Let me start off by saying I have no problem with the media.
I refer to it and quote it every day in these articles.
I respect our “fourth estate” as a formidable barrier between a free republic where dissent is integral to keeping bureaucracy in check, and the alternative, where we are reduced to sycophantic puppets of a paranoid state.
What I have a problem with a corporate media culture that cares more about the reality show soap opera aspects of politics to garner ratings over honest, often uncomfortable, hard-hitting journalism.
It’s what happens when we put entertainment over information.
Turn on any of the cable news channels–even the so-called “liberal” ones (CNN, MSNBC, “anything other than Fox”).
What are they covering?
Roy Moore? Sen. Al Franken? Trump’s tweets about how he would have left the UCLA basketball players arrested in China in jail because they didn’t show him enough love?
How much are they dedicating to the GOP House tax bill that cleared the first hurdle toward passage on Thursday?
How much are they focusing on special council Robert Mueller’s investigation over Russian interference in the 2016 presidential election, and the Trump campaign’s possible collusion?
How much are you hearing about climate change, net neutrality, the increase in hate crimes, gun violence statistics, voter suppression, the corporate assault on unions, legislation designed to criminalize peaceful protest?
This list goes on.
Did you know while we’re distracted with petty minutiae, the United States is ignoring its duty to prevent what is being labeled the “worst humanitarian crisis in the world” occurring as you read this?
Nearly 80 percent of Yemen‘s population is starving. Millions are on the edge of famine.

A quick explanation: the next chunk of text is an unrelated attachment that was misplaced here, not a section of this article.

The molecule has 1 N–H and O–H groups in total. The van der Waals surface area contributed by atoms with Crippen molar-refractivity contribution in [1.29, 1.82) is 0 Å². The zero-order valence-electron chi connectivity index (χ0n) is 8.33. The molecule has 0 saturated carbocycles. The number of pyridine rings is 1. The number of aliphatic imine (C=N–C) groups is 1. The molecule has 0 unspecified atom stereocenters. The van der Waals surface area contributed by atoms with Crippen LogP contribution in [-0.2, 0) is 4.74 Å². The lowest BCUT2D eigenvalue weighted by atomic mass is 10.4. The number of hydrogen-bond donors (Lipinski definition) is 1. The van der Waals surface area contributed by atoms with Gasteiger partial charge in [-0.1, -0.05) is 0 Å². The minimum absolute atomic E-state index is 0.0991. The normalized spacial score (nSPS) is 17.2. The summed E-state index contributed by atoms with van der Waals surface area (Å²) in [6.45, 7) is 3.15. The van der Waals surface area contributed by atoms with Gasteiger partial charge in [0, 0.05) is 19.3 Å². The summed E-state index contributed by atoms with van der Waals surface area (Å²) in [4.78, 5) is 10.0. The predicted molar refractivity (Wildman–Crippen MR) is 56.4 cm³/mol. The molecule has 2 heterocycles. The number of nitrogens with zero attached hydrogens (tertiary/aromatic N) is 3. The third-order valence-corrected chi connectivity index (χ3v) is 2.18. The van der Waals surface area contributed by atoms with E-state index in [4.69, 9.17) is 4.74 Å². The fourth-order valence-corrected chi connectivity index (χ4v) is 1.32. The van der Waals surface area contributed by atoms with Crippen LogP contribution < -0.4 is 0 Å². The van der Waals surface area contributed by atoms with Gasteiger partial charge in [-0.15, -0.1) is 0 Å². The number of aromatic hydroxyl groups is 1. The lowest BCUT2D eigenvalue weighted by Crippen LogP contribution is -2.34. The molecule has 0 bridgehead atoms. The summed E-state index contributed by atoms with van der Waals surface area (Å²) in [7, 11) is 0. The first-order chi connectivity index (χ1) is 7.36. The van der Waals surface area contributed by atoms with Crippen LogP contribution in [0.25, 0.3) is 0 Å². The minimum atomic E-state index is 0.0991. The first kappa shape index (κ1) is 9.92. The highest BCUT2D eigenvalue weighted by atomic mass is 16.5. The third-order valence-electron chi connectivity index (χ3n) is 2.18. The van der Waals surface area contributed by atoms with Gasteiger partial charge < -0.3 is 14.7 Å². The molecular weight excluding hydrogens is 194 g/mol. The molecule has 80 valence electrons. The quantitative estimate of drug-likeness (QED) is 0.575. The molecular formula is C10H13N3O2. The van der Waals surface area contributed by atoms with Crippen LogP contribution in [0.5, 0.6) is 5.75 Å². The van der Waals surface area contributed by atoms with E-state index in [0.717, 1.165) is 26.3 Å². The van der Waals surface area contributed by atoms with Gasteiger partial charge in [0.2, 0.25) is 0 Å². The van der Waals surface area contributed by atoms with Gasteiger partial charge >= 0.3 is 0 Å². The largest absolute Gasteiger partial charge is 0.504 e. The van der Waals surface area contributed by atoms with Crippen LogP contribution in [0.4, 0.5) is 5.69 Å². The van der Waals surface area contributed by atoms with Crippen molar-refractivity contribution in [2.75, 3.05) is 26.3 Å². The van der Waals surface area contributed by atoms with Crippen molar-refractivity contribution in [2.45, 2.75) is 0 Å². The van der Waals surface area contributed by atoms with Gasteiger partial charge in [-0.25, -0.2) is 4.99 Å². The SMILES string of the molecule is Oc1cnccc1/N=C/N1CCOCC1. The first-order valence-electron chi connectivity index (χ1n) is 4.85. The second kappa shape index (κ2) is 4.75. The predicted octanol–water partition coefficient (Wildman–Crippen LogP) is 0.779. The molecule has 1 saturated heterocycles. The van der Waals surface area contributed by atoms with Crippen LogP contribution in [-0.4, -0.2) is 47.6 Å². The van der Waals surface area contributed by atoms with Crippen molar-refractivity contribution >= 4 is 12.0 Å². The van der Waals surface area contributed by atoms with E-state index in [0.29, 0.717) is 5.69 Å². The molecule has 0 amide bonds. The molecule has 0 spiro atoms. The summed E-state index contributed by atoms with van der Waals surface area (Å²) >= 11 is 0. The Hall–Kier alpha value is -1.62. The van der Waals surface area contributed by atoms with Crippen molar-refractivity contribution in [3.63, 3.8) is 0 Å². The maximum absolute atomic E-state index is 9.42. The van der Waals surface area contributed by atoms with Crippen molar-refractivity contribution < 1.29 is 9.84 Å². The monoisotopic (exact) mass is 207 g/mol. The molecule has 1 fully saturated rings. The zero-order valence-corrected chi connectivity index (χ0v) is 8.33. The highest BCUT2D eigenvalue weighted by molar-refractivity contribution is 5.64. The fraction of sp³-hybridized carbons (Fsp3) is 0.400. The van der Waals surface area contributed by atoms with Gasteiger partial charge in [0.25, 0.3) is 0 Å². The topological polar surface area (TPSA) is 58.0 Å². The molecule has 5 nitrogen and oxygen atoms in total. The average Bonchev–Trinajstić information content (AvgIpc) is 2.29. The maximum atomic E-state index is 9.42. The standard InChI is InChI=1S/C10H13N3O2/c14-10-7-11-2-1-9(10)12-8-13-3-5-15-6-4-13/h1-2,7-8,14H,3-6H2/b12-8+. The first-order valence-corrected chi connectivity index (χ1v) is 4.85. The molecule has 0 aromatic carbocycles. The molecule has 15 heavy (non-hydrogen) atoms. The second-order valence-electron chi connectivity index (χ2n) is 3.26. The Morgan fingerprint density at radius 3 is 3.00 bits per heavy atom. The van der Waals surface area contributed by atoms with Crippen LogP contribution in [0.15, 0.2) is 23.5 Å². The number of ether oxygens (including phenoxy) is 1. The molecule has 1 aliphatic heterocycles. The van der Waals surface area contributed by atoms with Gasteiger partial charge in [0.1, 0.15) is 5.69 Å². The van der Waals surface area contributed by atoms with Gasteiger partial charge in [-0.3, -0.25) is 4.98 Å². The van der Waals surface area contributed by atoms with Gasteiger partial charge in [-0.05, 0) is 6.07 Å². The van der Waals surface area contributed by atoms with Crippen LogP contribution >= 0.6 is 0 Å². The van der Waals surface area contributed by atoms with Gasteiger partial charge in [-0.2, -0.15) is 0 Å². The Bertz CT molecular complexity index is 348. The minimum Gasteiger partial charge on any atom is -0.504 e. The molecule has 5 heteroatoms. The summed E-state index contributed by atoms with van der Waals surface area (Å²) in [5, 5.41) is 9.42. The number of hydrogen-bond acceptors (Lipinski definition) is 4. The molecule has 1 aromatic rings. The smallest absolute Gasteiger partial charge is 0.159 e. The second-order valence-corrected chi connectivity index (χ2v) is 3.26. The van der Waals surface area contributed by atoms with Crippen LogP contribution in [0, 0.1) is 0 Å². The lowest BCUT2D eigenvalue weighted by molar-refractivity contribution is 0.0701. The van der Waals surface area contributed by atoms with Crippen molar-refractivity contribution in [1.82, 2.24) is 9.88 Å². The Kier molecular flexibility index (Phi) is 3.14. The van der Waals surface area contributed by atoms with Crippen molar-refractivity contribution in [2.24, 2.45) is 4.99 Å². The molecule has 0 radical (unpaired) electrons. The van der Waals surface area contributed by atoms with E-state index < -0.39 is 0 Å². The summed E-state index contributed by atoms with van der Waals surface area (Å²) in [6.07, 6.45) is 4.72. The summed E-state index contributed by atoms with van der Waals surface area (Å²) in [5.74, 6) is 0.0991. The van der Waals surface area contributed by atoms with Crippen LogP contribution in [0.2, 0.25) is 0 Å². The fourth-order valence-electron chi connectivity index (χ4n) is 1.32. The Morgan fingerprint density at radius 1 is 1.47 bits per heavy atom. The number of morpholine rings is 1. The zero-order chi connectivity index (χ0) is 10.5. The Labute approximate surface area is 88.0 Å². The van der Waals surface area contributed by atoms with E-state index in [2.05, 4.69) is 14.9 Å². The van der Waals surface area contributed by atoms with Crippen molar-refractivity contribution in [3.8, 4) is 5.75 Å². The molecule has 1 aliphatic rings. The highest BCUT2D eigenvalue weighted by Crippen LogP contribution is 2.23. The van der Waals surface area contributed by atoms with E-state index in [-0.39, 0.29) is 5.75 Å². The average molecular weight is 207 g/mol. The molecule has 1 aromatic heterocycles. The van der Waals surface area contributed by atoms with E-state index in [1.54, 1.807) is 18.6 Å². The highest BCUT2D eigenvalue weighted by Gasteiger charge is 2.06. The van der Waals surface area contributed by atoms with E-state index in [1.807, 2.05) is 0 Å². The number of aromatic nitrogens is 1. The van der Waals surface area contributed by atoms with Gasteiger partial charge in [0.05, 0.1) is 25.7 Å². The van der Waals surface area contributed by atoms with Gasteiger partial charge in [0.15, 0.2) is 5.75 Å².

Earlier this month, Saudi Arabia initiated a near-total blockade on its borders with Yemen. This makes it virtually impossible to import food, water, and medical supplies.
According to the United Nations:
“[Supplies] are essential to staving off disease and starvation. Without them, untold thousands of innocent victims, among them many children, will die.”
3.2 million people are at risk of starvation. 150,000 malnourished children could die within the next month.
Due to lack of medicine and clean water, the fastest spreading cholera epidemic ever recorded is imperiling nearly 900,000 people, according to U.N. figures.
Already the outbreak has killed more than 2,000 people.
U.N. humanitarian chief Mark Lowcock said on Wednesday:
“It will not be like the famine that we saw in South Sudan earlier in the year, where tens of thousands of people were affected. It will not be like the famine which cost 250,000 people their lives in Somalia in 2011. It will be the largest famine the world has seen for many decades, with millions of victims.”
Lowcock said not a single UN plane has been able to land, and believes no other humanitarian agency has been permitted access either.
The United Nations has organized three rounds of peace talks, none of which have been successful. Hostilities and civilian casualties have actually escalated.
And where is the “most powerful nation in the world,” the United States of America?
Shouldn’t President Donald Trump be on the phone with Saudi King Salman, or his son since Salman is reportedly stepping down next week?
Shouldn’t he be calling upon the international community to intervene upon Yemen’s behalf?
Instead of calling Sen. Al Franken “Frankenstien” (sic) on Twitter, perhaps he should step up to the challenge he “won.”
This is just one of the many reasons we are becoming the laughing stock of the world.
Image credit: Al Arabiya English